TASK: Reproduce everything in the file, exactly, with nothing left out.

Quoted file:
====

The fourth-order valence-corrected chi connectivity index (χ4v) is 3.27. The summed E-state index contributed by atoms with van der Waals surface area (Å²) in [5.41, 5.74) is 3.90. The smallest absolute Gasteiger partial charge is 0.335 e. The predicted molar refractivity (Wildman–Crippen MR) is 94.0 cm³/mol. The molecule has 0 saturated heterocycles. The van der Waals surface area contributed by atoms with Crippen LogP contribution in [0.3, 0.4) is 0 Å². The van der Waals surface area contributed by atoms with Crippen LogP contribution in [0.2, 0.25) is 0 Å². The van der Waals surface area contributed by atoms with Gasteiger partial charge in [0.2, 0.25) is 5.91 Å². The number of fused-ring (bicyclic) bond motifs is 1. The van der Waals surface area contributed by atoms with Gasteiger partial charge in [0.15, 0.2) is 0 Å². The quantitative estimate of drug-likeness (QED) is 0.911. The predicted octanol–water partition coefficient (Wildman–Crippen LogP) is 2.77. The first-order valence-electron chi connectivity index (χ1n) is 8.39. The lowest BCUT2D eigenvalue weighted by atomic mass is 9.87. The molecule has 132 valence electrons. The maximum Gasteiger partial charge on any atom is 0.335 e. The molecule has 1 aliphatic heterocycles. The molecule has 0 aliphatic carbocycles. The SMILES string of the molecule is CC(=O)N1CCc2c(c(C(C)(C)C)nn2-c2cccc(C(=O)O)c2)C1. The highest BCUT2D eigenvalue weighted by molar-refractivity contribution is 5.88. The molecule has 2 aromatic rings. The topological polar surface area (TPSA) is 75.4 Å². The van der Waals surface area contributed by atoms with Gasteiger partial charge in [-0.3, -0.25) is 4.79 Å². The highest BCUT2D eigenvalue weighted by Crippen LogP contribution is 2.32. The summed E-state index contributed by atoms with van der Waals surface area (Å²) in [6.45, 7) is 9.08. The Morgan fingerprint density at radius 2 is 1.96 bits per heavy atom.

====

The fourth-order valence-corrected chi connectivity index (χ4v) is 3.27. The summed E-state index contributed by atoms with van der Waals surface area (Å²) in [5.41, 5.74) is 3.90. The smallest absolute Gasteiger partial charge is 0.335 e. The predicted molar refractivity (Wildman–Crippen MR) is 94.0 cm³/mol. The molecule has 0 saturated heterocycles. The van der Waals surface area contributed by atoms with Crippen LogP contribution in [0.3, 0.4) is 0 Å². The van der Waals surface area contributed by atoms with Crippen LogP contribution in [0.2, 0.25) is 0 Å². The van der Waals surface area contributed by atoms with Gasteiger partial charge in [0.2, 0.25) is 5.91 Å². The number of fused-ring (bicyclic) bond motifs is 1. The van der Waals surface area contributed by atoms with Gasteiger partial charge in [0.15, 0.2) is 0 Å². The quantitative estimate of drug-likeness (QED) is 0.911. The predicted octanol–water partition coefficient (Wildman–Crippen LogP) is 2.77. The first-order valence-electron chi connectivity index (χ1n) is 8.39. The lowest BCUT2D eigenvalue weighted by atomic mass is 9.87. The molecule has 132 valence electrons. The maximum Gasteiger partial charge on any atom is 0.335 e. The molecule has 1 aliphatic heterocycles. The molecule has 0 aliphatic carbocycles. The SMILES string of the molecule is CC(=O)N1CCc2c(c(C(C)(C)C)nn2-c2cccc(C(=O)O)c2)C1. The highest BCUT2D eigenvalue weighted by molar-refractivity contribution is 5.88. The molecule has 2 aromatic rings. The topological polar surface area (TPSA) is 75.4 Å². The van der Waals surface area contributed by atoms with Gasteiger partial charge in [-0.3, -0.25) is 4.79 Å². The highest BCUT2D eigenvalue weighted by Crippen LogP contribution is 2.32. The summed E-state index contributed by atoms with van der Waals surface area (Å²) in [6.45, 7) is 9.08. The Morgan fingerprint density at radius 2 is 1.96 bits per heavy atom.